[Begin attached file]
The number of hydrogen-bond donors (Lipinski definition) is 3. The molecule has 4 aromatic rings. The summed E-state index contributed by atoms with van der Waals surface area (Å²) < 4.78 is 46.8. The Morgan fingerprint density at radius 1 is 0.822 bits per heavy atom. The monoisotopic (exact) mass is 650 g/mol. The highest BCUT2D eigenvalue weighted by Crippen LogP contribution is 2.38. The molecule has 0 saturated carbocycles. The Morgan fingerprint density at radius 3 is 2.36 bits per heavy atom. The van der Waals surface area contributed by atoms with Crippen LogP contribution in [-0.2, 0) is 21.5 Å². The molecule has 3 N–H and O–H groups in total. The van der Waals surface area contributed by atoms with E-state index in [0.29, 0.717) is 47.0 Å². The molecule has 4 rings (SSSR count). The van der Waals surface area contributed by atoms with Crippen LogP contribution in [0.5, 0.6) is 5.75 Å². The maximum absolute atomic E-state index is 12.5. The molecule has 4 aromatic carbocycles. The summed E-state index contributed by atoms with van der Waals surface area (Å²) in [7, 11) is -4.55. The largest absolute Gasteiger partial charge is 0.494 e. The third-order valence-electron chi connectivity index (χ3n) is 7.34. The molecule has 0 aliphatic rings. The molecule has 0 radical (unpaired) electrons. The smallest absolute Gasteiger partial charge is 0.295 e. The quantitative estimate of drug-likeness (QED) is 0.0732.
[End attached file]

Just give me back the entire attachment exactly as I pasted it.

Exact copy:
The number of hydrogen-bond donors (Lipinski definition) is 3. The molecule has 4 aromatic rings. The summed E-state index contributed by atoms with van der Waals surface area (Å²) < 4.78 is 46.8. The Morgan fingerprint density at radius 1 is 0.822 bits per heavy atom. The monoisotopic (exact) mass is 650 g/mol. The highest BCUT2D eigenvalue weighted by Crippen LogP contribution is 2.38. The molecule has 0 saturated carbocycles. The Morgan fingerprint density at radius 3 is 2.36 bits per heavy atom. The van der Waals surface area contributed by atoms with Crippen LogP contribution in [-0.2, 0) is 21.5 Å². The molecule has 3 N–H and O–H groups in total. The van der Waals surface area contributed by atoms with E-state index in [0.29, 0.717) is 47.0 Å². The molecule has 4 rings (SSSR count). The van der Waals surface area contributed by atoms with Crippen LogP contribution in [0.5, 0.6) is 5.75 Å². The maximum absolute atomic E-state index is 12.5. The molecule has 4 aromatic carbocycles. The summed E-state index contributed by atoms with van der Waals surface area (Å²) in [7, 11) is -4.55. The largest absolute Gasteiger partial charge is 0.494 e. The third-order valence-electron chi connectivity index (χ3n) is 7.34. The molecule has 0 aliphatic rings. The molecule has 0 radical (unpaired) electrons. The smallest absolute Gasteiger partial charge is 0.295 e. The quantitative estimate of drug-likeness (QED) is 0.0732.